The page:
Redneck is a pro-union term
For years UCOMM’s Jimmy Hyland has been explaining to me that the term “Redneck” is a term of endearment relating back to striking coal miners way back in the day. But it’s so hard to relay that message and its modern day negative meaning forces most of us to just let it go. But read below, Ron Ault, President of the Metal Trades Department, AFL-CIO took a crack at a lesson in Labor History and related it to something going on today. Wonder if the Labor Movement can redefine the term Redneck for us, let’s hope they can. Happy reading…
As a good-ole country boy from the hills of Arkansas, I’ve been called a redneck a time or two in my life.
I’m sure those who chose to refer to me as a redneck didn’t do so as a compliment. But I have to say, that I am proud to be a redneck. And, if you were up on your labor history, you might be, too.
I’m proud because I know that in labor history, it means I’m a "union man." You see, the early coal miners in north and central Appalachia created the term "redneck" in the early 20th century by wearing red bandannas as a sign of solidarity in the strike-ridden coalfields to identify a union man, and they called themselves rednecks.
We all know the word has since been used as a derogatory term, used primarily in the South as an insult. However, this year, nearly 1,200 nuclear workers in Amarillo, Texas, adopted the term and the symbol of the red bandanna, like those coal miners before them, to show solidarity as their collective bargaining representatives from the Amarillo Metal Trades Council began contract negotiations with Consolidated Nuclear Security (CNS), a U.S. Department of Energy (DOE) contractor, at the Pantex nuclear weapons facility.
The Amarillo Metal Trades Council—a 10-union coalition of working people, who began negotiations with the company in January—have worn their “rednecks” while working at the plant, to show their solidarity in their fight for a fair contract.
On Friday, those workers voted overwhelmingly to strike, and on Saturday at 12:01 a.m., hundreds of red bandanna-clad working people hit the picket line.
As the president of the AFL-CIO Metal Trades Department, I know the decision to strike wasn’t easy for these workers. No one wants to strike, but sometimes it is just unavoidable.
In this case, CNS wants to cut the health care and benefits of these highly skilled nuclear working people to come into compliance with a flawed DOE mandate called Order 350.1.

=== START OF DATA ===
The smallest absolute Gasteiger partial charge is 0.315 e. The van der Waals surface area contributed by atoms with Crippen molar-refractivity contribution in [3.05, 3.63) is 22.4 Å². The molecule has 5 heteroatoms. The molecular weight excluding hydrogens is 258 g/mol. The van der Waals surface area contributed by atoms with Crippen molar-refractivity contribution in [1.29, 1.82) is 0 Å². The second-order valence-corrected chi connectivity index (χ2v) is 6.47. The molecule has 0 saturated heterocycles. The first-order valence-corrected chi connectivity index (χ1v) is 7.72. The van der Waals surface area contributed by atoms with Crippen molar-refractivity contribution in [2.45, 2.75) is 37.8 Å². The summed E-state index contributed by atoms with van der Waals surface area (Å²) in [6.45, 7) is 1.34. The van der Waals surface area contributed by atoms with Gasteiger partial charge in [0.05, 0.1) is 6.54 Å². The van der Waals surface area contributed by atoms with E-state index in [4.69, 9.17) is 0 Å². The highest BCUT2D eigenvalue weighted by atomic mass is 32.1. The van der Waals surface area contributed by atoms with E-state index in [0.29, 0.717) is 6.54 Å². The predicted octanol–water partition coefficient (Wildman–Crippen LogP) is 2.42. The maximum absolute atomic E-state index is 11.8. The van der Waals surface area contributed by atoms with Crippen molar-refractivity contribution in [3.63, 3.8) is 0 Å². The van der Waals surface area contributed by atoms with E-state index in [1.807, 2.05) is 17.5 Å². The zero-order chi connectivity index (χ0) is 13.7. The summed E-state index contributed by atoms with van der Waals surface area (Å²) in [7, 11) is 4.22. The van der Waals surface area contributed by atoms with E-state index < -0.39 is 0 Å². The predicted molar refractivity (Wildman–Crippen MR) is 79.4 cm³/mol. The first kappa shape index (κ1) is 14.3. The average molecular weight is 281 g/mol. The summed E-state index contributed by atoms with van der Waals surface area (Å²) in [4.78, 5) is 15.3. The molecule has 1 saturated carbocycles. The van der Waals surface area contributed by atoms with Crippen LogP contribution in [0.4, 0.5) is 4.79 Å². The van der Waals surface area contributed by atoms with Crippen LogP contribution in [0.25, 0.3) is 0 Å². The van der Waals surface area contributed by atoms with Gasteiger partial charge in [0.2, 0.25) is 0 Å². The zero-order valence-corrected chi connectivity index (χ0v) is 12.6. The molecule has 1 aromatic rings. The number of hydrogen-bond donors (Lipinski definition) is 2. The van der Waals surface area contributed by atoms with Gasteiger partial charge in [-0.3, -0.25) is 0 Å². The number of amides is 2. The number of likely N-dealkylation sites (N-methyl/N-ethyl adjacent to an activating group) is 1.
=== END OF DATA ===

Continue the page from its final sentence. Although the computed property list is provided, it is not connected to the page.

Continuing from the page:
The Energy Department says that CNS, and all other DOE contractors, has to perform a Benefit Value Study (BenVal) every three years to determine the value of employee benefits at similar companies. If the study determines the value of the benefits at the DOE contractor’s site exceed the comparator companies’ benefits by more than 5%, the contractor must reduce employee benefits.
Here’s the rub, workers at Pantex—and other DOE-owned nuclear facilities around the country—perform work in an environment for which there are no “comparator companies.” How can anyone justify using a cell phone manufacturer or a home appliance manufacturer to compare to workers who maintain and dismantle nuclear weapons and dig plutonium pits?
So, because of a stupid, across-the-department mandate, the DOE is forcing CNS to cut health care and prescription plans for these working people who, because of the nature of their work, are at a far higher risk of developing cancer and other occupational illnesses.
And believe me, the DOE knows the risks, as evidenced by the fact that the federal government created the Energy Employees Occupational Illness Compensation Program Act (EEOICPA) in 2000 to compensate atomic trades working people and their families who suffer from occupational illnesses.
There are other issues at stake in this strike, but benefits are, by far, the most important.
So like the coal miners who came before them, these atomic trades working people, wearing their red bandannas, are working together to fight for a fair contract, safe working conditions and benefits that ensure they and their families are cared for.
And, although those who have called me a redneck in the past may not have done so as a term of endearment, this Labor Day I proudly stand in solidarity with my brothers and sisters on the picket line in Amarillo, wearing a “redneck” to show that I am a “union man.” Will you?